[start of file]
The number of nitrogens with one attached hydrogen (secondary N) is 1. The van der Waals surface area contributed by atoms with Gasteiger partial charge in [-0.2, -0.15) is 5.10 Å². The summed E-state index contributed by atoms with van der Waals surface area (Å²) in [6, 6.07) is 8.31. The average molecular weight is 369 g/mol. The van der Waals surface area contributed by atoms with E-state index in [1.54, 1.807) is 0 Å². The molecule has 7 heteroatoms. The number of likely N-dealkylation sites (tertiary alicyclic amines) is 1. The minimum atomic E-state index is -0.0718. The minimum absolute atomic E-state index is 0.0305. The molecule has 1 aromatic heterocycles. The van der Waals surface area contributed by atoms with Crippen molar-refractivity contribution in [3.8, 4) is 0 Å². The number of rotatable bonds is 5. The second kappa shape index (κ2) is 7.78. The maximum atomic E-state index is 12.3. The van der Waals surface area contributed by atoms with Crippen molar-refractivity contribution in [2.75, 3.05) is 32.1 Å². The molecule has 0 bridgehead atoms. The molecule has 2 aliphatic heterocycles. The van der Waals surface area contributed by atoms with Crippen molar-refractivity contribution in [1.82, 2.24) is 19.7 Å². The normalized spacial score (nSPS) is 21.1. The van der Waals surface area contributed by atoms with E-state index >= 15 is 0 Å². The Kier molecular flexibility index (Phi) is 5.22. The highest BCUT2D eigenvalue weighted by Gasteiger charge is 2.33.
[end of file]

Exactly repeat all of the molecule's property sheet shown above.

The number of nitrogens with one attached hydrogen (secondary N) is 1. The van der Waals surface area contributed by atoms with Gasteiger partial charge in [-0.2, -0.15) is 5.10 Å². The summed E-state index contributed by atoms with van der Waals surface area (Å²) in [6, 6.07) is 8.31. The average molecular weight is 369 g/mol. The van der Waals surface area contributed by atoms with E-state index in [1.54, 1.807) is 0 Å². The molecule has 7 heteroatoms. The number of likely N-dealkylation sites (tertiary alicyclic amines) is 1. The minimum atomic E-state index is -0.0718. The minimum absolute atomic E-state index is 0.0305. The molecule has 1 aromatic heterocycles. The van der Waals surface area contributed by atoms with Crippen molar-refractivity contribution in [3.8, 4) is 0 Å². The number of rotatable bonds is 5. The second kappa shape index (κ2) is 7.78. The maximum atomic E-state index is 12.3. The van der Waals surface area contributed by atoms with Crippen molar-refractivity contribution in [2.75, 3.05) is 32.1 Å². The molecule has 0 bridgehead atoms. The molecule has 2 aliphatic heterocycles. The van der Waals surface area contributed by atoms with Crippen molar-refractivity contribution in [1.82, 2.24) is 19.7 Å². The normalized spacial score (nSPS) is 21.1. The van der Waals surface area contributed by atoms with E-state index >= 15 is 0 Å². The Kier molecular flexibility index (Phi) is 5.22. The highest BCUT2D eigenvalue weighted by Gasteiger charge is 2.33.